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(photo courtesy of U.S. Forest Service)
(photo courtesy of U.S. Forest Service)

Mark My Words: Dealing with holding tank blockage

This question and answer is provided by Escapees Club.

Q. I’ve had my RV parked while being used for about three weeks and when I went to empty the black tank, the tank only drained for about one to two minutes before stopping. The tank level indicator light had shown the tank was full before emptying, so I expected that it would take five minutes or longer to completely empty.

I suspect there may be a blockage in the drain pipe. Do you think this is the case or could it be something else? If the pipe is blocked, do you have any possible solutions to correct the problem? I have thought of driving around to loosen up any material in the tank/pipe, but I was hoping to come up with a solution without having to move the RV.

For the future, do you know of any good tank additives to keep all solids, including paper, dissolved for easy flushing?

A. First, be sure you have a problem. It should only take a minute or two to empty your tank. It’s draining through a three-inch pipe, so it should go pretty fast. If it’s a straight drop from your toilet to the tank, shine a flashlight down there while holding the flush valve open with your foot on the pedal. The tank may actually be empty. If not, read on.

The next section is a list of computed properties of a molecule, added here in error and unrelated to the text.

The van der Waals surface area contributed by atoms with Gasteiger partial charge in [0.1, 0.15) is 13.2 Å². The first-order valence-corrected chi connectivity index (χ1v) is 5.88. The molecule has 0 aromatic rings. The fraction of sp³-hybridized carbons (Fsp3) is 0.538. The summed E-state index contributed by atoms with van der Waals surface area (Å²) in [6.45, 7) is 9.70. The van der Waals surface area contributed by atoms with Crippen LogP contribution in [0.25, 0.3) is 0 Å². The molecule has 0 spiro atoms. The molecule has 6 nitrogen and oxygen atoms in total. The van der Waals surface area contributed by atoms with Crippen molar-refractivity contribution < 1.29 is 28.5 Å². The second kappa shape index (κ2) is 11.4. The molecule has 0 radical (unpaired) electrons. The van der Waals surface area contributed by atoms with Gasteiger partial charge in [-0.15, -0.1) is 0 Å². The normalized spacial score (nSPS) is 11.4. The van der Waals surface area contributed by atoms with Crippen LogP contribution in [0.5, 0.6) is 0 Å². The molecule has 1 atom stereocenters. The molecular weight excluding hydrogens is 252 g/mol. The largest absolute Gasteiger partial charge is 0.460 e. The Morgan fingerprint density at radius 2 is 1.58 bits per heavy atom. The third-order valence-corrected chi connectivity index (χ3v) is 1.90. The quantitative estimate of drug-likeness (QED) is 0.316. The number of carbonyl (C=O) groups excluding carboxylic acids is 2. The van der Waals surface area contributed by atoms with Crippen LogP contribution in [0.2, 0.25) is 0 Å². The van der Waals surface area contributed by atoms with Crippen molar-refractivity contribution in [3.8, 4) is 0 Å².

Sometimes, using the wrong toilet paper, or too much of the right toilet paper, can cause a clog. In most cases, you can shift it with a flush fitting that attaches to the sewer-hose connection and back-flushes the pipe. The picture is of the RV Hydroflush from Valterra. Most RV parts sources carry them.

In the meantime, here are some general tips to help prevent clogs:

First, use enough water each time you flush to ensure that the waste is transported to the tank. Use the “add water” pedal, or lever, to partially fill the bowl before depositing solids. The extra water will help carry everything along quickly to the tank.

Second, use a toilet paper that actually dissolves. Either buy RV toilet paper or pick a brand that breaks down fully. If in doubt, do this simple test. Take a sheet or two of your toilet paper, put it in a jar half-full of water, tighten the lid and give it a shake. Safe toilet paper will dissolve readily. If it doesn’t, it shouldn’t be used in your RV! It may also help to use toilet paper sparingly.

Finally, use a bacterial or enzyme-based tank treatment like Odorlos, Enviro-chem or Pure Power. They are good at liquefying waste.

Always let the black water build up until the tank is at least one-third full before you dump it. Waiting to dump the tank keeps solids in suspension, and the quick rush of fluid out of the tank when it is dumped helps carry most of the solids out. Whenever it’s convenient, try to dump the black tank after traveling. The motion of the rig on the road will mix up the contents nicely and help break down the solids.

About Mark Nemeth

In 1997, Mark quit his aerospace engineering job and became a full-time RVer. For almost five years he traveled the country while maintaining his website, Mark’s Fulltime RV Adventure ( posting monthly travel logs. Mark now travels part-time and works as the RV Safety Education Director for Escapees RV Club providing technical training at Escapees Boot Camp seminars, as well as assisting in many other areas of the club. He is also technical advisor for Escapees magazine. Learn more about Escapees RV Club at

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